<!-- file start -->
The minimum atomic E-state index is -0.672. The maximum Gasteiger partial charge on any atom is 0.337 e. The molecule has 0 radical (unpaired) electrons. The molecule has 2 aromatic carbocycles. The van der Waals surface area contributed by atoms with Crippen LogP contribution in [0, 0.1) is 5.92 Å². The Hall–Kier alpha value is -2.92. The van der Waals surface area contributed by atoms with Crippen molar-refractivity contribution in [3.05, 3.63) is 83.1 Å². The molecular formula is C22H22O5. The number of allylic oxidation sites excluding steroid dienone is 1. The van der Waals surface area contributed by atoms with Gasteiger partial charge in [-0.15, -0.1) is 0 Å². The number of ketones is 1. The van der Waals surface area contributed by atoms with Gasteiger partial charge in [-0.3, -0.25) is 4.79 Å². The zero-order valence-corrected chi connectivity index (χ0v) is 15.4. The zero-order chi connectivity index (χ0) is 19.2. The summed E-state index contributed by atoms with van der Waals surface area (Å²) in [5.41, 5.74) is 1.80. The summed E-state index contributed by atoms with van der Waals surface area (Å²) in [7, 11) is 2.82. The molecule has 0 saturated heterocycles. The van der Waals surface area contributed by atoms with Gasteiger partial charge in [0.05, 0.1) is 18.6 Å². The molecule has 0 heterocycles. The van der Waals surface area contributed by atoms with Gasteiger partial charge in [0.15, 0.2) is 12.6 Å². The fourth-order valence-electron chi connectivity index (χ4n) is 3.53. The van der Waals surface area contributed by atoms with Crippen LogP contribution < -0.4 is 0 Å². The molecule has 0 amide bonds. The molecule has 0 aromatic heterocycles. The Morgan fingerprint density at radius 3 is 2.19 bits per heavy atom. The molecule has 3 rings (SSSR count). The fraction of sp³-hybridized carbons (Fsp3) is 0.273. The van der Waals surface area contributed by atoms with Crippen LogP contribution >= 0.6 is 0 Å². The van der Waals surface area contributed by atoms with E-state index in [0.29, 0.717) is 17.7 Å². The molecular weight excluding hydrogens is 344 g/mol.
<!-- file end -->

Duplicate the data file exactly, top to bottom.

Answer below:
The minimum atomic E-state index is -0.672. The maximum Gasteiger partial charge on any atom is 0.337 e. The molecule has 0 radical (unpaired) electrons. The molecule has 2 aromatic carbocycles. The van der Waals surface area contributed by atoms with Crippen LogP contribution in [0, 0.1) is 5.92 Å². The Hall–Kier alpha value is -2.92. The van der Waals surface area contributed by atoms with Crippen molar-refractivity contribution in [3.05, 3.63) is 83.1 Å². The molecular formula is C22H22O5. The number of allylic oxidation sites excluding steroid dienone is 1. The van der Waals surface area contributed by atoms with Gasteiger partial charge in [-0.15, -0.1) is 0 Å². The number of ketones is 1. The van der Waals surface area contributed by atoms with Gasteiger partial charge in [-0.3, -0.25) is 4.79 Å². The zero-order valence-corrected chi connectivity index (χ0v) is 15.4. The zero-order chi connectivity index (χ0) is 19.2. The summed E-state index contributed by atoms with van der Waals surface area (Å²) in [5.41, 5.74) is 1.80. The summed E-state index contributed by atoms with van der Waals surface area (Å²) in [7, 11) is 2.82. The molecule has 0 saturated heterocycles. The van der Waals surface area contributed by atoms with Gasteiger partial charge in [0.05, 0.1) is 18.6 Å². The molecule has 0 heterocycles. The van der Waals surface area contributed by atoms with Gasteiger partial charge in [0.15, 0.2) is 12.6 Å². The fourth-order valence-electron chi connectivity index (χ4n) is 3.53. The van der Waals surface area contributed by atoms with Crippen LogP contribution < -0.4 is 0 Å². The molecule has 0 amide bonds. The molecule has 0 aromatic heterocycles. The Morgan fingerprint density at radius 3 is 2.19 bits per heavy atom. The molecule has 3 rings (SSSR count). The fraction of sp³-hybridized carbons (Fsp3) is 0.273. The van der Waals surface area contributed by atoms with Crippen LogP contribution >= 0.6 is 0 Å². The van der Waals surface area contributed by atoms with E-state index in [0.29, 0.717) is 17.7 Å². The molecular weight excluding hydrogens is 344 g/mol.